I am so happy to be back after my month long vacation from blogging. This was the first time I had missed a week since starting my blog, and I wasn’t quite sure what it would feel like. Normally I write my blogs on Thursday evenings, so that I have the weekend to reflect on them before posting on Monday…but always leaving me with a bit of week-end anxiety about making sure to get my blog done on time. I wondered if I might use this time to write a bunch of posts in advance, in order to be “ahead of the game.” Or if I might brainstorm and journal about the overall direction I wanted to head in, new concepts and ideas I wanted to explore within this very personal online space.
But no. I did none of that. I felt a little aimless and disorganized without my usual Thursday-Monday structure to organize around. I worried about you, my readers, and whether I was somehow letting you down. But overall, I did my best to take a true break.
I wrote in my journal when I felt like it. I played (and am still playing) in an online poetry group, writing poetry for the first time in my adult life. I read lots of books. I spent time with my patients and my kids.
I did my best to “just be”, although truthfully, it was hard. Like most of us, I feel most comfortable doing, rather than being.
I realized in fact, how much of what we do, defines who we are. I feel more secure when I can call myself something. It doesn’t even matter what. A psychiatrist, a blogger, an editor, a mom. Indian-American, heterosexual, a woman. Labels and titles are explanatory, they define who we are to ourselves and other people. Sometimes we can hide behind them when needed. Perhaps we derive a sense of worthiness and importance and identity, pride even, from our labels.
But what happens when we take away the labels? If I don’t write for a little while, am I still a writer? If I take a few weeks off from seeing patients, am I still a psychiatrist? When my kids are spending time with their grandparents during summer vacation, am I still mothering? Who am I really, underneath the cover of the titles and letters after my name?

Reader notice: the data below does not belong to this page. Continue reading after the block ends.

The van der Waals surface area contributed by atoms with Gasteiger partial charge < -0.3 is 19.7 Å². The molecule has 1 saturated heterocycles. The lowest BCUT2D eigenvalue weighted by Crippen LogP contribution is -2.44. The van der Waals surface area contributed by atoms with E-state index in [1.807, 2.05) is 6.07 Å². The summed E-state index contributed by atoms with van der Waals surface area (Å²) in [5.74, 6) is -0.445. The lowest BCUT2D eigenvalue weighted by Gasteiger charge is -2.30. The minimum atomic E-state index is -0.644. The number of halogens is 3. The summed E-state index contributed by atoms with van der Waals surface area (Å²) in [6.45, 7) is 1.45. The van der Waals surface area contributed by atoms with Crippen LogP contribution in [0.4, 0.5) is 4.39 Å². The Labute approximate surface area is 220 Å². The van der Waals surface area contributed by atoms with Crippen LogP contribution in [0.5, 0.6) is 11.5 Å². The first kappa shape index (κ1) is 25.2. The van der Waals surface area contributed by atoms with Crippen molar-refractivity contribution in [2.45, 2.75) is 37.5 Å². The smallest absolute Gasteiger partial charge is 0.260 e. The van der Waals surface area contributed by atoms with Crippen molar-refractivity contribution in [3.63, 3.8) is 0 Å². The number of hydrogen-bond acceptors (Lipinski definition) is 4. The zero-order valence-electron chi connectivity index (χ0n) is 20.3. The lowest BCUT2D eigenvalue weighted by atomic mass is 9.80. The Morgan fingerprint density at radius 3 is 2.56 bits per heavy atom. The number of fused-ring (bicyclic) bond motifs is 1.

This feels particularly poignant to me given all of the recent violence over these past weeks. Although I have no solution, no words, to begin to define the problem, much less a solution, what I know is this. The more I hide behind what I feel makes me unique, makes me special, makes me different, makes me important, the more I start to erect barriers between myself and other people. The minute I start to feel like there is “other-ness”, for whatever reason–color, religion, age, socioeconomic status, gender, sexuality–is the very moment I start building walls.
So I am trying to feel comfortable with not defining myself by labels, by words, and instead, identifying with the core humanity of myself and others. We are all made up of the same cells, bones, tissues, muscles. We are all mostly water. Our hearts all beat. We are all born and we will all die. We all desperately long to be seen, heard, recognized, loved. We are all valuable, simply because we are here, sharing space and time together, space and time that will no doubt disappear in the blink of an eye.
I find the more I try to be, simply be, rather than identify with all of the titles that make me feel comfortable and important, the more I can see what binds me to my fellow humans, rather than separates me. And that is what feels necessary to me right now. I have no delusion that that will solve what plagues us today, and historically. But it is somewhere for me to start, right now, where I am, where I sit, in my kitchen at 10:37 pm on this Saturday evening, instead of feeling helpless and hopeless.
So today, and in the week ahead, I invite you to join me in examining how we use our words–whether labels, titles, degrees, roles–as ways to separate apart, rather than come together. I would love to hear what you discover.
With gratitude, Monisha